"In my mind, I'm going to play peak Rafa Nadal," the 27-year-old said. "That's what I expect him to be. I expect him to be at his absolute best. I expect him to play the best tennis he's played in a long time on this court.

    "I wanted to play Rafa again in my career, in his career, because I didn't want my last memory of me playing against Rafa to be me leaving the court in a wheelchair.

    "Ideally, I would have liked to play him in the later stage of the tournament, but it is how it is now. He is unseeded this year. I am seeded. It's a tough draw, but it's a tough draw for both of us. We'll see how it goes on Monday."

  • Rafa's last dance: Nadal's farewell shot at Roland-Garros glory Rafa's last dance: Nadal's farewell shot at Roland-Garros glory

    Rafael Nadal is about to step out at Roland-Garros for the final time.

    The Spanish great - a 22-time grand slam champion – is set for his farewell appearance at the French Open, which he has won a record 14 times.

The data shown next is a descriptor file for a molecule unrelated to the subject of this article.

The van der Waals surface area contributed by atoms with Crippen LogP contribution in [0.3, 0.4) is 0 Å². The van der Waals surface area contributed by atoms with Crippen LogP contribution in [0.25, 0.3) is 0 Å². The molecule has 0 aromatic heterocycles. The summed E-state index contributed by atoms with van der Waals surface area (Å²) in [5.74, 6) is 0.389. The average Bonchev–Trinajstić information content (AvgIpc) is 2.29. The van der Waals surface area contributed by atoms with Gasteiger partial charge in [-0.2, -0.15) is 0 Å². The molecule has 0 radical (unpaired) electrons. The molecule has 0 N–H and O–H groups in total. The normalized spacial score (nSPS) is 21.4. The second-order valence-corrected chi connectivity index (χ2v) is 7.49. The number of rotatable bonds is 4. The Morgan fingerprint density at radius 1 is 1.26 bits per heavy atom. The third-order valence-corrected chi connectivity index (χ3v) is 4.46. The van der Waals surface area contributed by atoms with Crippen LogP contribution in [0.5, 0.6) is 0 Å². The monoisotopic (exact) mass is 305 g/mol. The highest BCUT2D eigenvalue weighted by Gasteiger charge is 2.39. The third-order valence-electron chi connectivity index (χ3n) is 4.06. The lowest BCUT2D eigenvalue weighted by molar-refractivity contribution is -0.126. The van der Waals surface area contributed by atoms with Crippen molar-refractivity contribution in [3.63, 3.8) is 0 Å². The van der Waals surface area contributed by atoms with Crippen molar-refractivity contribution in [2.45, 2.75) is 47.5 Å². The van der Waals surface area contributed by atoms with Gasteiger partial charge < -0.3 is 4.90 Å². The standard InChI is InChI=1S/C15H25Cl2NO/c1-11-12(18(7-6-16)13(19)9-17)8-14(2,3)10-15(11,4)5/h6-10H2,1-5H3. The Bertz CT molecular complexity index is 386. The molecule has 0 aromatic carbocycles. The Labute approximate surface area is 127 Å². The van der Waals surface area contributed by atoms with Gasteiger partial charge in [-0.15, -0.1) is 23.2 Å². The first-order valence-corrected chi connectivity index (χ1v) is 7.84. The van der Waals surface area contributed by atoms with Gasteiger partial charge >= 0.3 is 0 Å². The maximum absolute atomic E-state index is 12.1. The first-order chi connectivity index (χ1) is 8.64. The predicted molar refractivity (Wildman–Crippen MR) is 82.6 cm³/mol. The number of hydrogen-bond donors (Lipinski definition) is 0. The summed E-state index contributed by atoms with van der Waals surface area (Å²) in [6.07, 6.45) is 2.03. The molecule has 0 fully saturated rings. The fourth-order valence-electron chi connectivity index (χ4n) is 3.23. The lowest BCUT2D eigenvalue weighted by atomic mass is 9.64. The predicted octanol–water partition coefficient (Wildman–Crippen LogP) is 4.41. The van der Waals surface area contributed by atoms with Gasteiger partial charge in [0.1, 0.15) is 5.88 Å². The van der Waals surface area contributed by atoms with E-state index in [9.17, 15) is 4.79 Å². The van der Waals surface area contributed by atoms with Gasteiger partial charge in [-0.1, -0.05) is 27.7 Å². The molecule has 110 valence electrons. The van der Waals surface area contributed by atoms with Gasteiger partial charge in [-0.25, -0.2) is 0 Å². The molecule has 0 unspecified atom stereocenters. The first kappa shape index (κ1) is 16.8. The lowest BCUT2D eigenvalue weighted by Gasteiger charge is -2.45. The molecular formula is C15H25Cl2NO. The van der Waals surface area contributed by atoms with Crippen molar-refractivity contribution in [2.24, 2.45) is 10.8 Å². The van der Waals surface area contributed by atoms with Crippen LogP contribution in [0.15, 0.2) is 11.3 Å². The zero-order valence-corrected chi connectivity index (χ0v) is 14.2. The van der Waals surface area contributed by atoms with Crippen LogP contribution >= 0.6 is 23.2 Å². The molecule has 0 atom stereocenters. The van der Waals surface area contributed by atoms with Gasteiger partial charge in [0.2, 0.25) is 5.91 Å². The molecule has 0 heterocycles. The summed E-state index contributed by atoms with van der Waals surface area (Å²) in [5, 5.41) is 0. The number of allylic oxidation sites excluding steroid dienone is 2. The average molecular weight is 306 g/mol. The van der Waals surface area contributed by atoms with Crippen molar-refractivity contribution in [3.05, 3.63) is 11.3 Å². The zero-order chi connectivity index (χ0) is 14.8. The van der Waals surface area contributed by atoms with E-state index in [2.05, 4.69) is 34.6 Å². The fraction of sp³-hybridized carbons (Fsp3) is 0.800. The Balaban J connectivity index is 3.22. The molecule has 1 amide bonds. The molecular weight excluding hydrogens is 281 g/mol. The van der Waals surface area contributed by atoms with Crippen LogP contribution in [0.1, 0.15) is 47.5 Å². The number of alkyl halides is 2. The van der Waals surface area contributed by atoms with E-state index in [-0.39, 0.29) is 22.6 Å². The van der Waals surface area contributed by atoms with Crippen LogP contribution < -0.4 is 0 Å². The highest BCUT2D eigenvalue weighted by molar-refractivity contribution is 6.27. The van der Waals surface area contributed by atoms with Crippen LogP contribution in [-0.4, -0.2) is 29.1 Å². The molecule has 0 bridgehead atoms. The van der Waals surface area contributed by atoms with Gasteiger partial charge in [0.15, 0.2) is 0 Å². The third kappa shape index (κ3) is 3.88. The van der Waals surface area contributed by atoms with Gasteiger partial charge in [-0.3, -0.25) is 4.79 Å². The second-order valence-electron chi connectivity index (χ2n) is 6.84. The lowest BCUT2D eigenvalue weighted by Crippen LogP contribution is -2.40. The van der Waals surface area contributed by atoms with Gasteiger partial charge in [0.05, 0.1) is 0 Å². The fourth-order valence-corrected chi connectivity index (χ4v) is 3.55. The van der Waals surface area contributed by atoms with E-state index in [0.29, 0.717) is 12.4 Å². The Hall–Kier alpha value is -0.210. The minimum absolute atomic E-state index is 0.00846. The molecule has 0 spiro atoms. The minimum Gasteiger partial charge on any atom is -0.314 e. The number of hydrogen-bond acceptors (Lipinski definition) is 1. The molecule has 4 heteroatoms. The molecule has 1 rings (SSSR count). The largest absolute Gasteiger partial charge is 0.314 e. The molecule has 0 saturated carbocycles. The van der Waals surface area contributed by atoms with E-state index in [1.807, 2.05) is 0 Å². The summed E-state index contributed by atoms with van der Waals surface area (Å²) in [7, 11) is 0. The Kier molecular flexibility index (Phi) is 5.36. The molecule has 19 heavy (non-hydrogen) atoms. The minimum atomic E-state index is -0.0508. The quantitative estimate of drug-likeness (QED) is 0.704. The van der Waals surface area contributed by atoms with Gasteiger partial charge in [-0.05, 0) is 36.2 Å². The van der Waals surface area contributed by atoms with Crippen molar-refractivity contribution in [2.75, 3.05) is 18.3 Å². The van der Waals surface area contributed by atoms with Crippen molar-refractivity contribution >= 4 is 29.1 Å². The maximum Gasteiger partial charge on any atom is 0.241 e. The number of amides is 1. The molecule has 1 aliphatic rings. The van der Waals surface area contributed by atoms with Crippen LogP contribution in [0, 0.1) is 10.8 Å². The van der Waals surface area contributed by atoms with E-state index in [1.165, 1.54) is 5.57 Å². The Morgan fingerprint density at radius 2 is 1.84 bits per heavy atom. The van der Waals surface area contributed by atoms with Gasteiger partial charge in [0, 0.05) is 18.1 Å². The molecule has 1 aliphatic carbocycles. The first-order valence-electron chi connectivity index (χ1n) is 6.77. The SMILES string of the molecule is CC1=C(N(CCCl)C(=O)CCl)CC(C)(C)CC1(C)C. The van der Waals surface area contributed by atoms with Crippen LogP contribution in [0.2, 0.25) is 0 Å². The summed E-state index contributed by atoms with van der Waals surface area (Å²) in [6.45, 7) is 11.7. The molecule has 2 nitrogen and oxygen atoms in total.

It seems unlikely the soon-to-be 38-year-old will extend that record on Court Philippe-Chatrier over the coming two weeks, though of course you never know.

    Familiar foe Novak Djokovic goes in with better odds than Nadal, as the world number one aims to retain his crown.

    Yet, there is the new generation of superstars looking to take control, and on Nadal's farewell appearance at the tournament he has dominated, it would be fitting if the baton was handed over to Carlos Alcaraz, Jannik Sinner or another star of the next generation.

    Let's dive into the data ahead of the 2024 French Open.

    Rafa's last dance

    We couldn't start anywhere else. What an icon Nadal has been, especially at Roland-Garros, and you would be a brave punter to bet against anyone matching or bettering his haul of 14 titles in Paris.

    Nadal is one of two players to have won 10 men's singles titles at a single major, along with Djokovic at the Australian Open (10 titles).

    The Spaniard holds a 100 per cent winning record in the French Open final, while he has also taken the Roland-Garros crown on four occasions without dropping a single set (2008, 2010, 2017 and 2020).

    His tally of 112 matches won at the French Open is more than any other player has managed when it comes to match wins at a single major, seven ahead of Roger Federer's tally of 105 at Wimbledon.